Classy Gal

Taking 18 credits is terrible. Everyone will tell you it’s manageable which like, I mean I haven’t passed out from exhaustion or anything (yet), but it’s definitely not a fun time. However, taking 18 credits of classes you’re interested in makes it a little more bearable.

International Finance is one class that I was not looking forward to taking, but now I actually really don’t mind it. Exchange rates still confuse me like a lot, but it’s getting easier and it doesn’t seem as hard as everyone made it out to be. It also helps that I’m taking Globalization and Global Marketing at the same time. They all kind of overlap – for instance, we covered exchange rate systems in all three classes within the same two week span. So when I had 4 tests in one week, it helped that these three kind of matched up. Globalization is probably my favorite class right now. Professor Kappen has been some sort of advisor to me for the past three years, and it’s fun having a real class with him. The subject matter is always interesting, although I’m learning more about politics than I had really expected. Politics is too much like history and therefore not a subject I’m interested in. Global Marketing is actually a harder class than I had previously thought, mostly because the test we just had covered some super obscure facts and figures that I had not reviewed, and our professor finds some strange joy in not giving any As on his exams. However, he’s a real fun time in class, and makes most 8 am days start out nice and chill with a few laughs.

Consumer Behavior is a sweet class. As a marketer, this is a pretty crucial topic – you have to know how your consumer behaves, thinks, and makes choices. There are so many different factors that go into it (like personality, motivation, etc.). Luckily I’m in this class with some fun ladies and the best professor I’ve ever had (Edrington). She covers everything so, like, succinctly. I’m not sure if that’s the right word but I just really like the way she lays everything out so simply. She makes sure you understand with relatable examples and group exercises and the material is stuff I know I’ll use later on. I’ll be sad after this semester when I don’t have any more classes with her.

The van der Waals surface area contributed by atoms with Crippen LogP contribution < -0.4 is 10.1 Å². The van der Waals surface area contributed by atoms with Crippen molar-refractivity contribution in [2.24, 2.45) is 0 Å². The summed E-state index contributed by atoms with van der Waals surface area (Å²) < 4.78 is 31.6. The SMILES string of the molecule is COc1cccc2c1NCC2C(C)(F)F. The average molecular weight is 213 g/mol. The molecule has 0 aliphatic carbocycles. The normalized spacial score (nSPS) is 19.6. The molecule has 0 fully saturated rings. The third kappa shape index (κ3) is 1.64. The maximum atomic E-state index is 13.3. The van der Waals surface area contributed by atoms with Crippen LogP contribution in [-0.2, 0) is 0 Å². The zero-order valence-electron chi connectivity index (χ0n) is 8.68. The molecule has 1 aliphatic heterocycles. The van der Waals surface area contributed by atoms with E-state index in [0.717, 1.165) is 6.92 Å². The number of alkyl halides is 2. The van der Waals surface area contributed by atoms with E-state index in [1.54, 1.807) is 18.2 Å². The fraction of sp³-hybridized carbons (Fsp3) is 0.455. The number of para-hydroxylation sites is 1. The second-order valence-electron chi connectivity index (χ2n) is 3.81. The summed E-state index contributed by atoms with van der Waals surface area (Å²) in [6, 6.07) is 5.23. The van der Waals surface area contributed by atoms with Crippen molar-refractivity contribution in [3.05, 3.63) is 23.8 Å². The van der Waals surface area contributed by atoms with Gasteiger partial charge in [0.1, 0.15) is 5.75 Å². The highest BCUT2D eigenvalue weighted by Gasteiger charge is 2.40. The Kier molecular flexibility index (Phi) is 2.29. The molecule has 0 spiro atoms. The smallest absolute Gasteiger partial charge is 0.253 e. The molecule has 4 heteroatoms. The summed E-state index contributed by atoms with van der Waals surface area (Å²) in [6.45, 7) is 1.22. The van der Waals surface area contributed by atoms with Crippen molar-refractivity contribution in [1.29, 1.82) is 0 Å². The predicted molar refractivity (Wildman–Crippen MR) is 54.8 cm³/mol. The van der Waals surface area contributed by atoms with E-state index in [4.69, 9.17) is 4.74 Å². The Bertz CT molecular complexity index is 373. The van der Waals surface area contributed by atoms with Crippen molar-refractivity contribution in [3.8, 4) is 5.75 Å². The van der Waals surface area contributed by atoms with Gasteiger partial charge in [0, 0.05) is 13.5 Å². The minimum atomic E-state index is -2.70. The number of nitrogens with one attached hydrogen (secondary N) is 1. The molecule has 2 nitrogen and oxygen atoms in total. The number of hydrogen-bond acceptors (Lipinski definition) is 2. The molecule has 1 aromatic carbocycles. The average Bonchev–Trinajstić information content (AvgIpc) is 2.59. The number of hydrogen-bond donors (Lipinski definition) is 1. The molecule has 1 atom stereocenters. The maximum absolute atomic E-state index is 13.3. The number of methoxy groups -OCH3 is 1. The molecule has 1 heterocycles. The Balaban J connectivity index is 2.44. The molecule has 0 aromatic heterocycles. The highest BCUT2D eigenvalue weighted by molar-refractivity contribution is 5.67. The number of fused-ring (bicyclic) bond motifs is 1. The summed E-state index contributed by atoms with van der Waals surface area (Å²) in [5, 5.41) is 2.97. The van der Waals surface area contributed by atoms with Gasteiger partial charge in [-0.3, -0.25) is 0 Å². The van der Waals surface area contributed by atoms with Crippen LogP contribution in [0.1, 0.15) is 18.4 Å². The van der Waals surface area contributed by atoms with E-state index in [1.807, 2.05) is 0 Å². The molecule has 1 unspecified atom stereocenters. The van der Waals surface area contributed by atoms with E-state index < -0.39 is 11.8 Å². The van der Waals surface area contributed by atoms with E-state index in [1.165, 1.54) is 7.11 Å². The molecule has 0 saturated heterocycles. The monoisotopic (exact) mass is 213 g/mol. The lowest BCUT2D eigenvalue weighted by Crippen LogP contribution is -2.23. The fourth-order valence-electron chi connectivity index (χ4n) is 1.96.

Then there’s E-Commerce. I don’t actually enjoy this class that much. Maybe because it’s at 3:30 (when I should be napping) or because the power points are black and white and the topics covered really aren’t. I just get bored. Tech related subjects are not really my thing. Unless it’s about marketing tech related subjects. Like the new apple iphone commercial where “the only thing that’s changed is everything” but like actually nothing:

I hate that commercial because at the end of it I’m left wondering why on earth anyone would upgrade to a phone where the only thing that’s different is that you can preview an email. Which, like, cool I guess. Anyways E-Commerce is a required course and that’s really all I have to say about that.

Lastly there’s Internet Marketing. That’s the class that is forcing me to write blog posts again in order to communicate my personal brand to all my fans (or future employers). It’s very interesting because I get to hear how all my classmates have their lives figured out and how I’m pretty much the only one who still doesn’t have a clue. A fun weekly reminder. I really do like the class though because marketing strategy is what I’d like to go into and internet marketing is something I’ve already thought a lot about. I love social media and this class is a really cool complement to the Integrated Marketing Communications class I took last semester.

All in all I’m loving learning more about the global economy, marketing techniques, the spread of culture, social media strategy, and the foreign exchange market. So 18 credits is fine for now.

Easily Influenced

My most embarrassing flaw is how easily marketing strategies influence my purchase decisions. Even now, while I’m studying the sneaky, strategic tactics used by these clever marketers, I see the wonder mop on tv and my first thought is always “this is EXACTLY what I need.”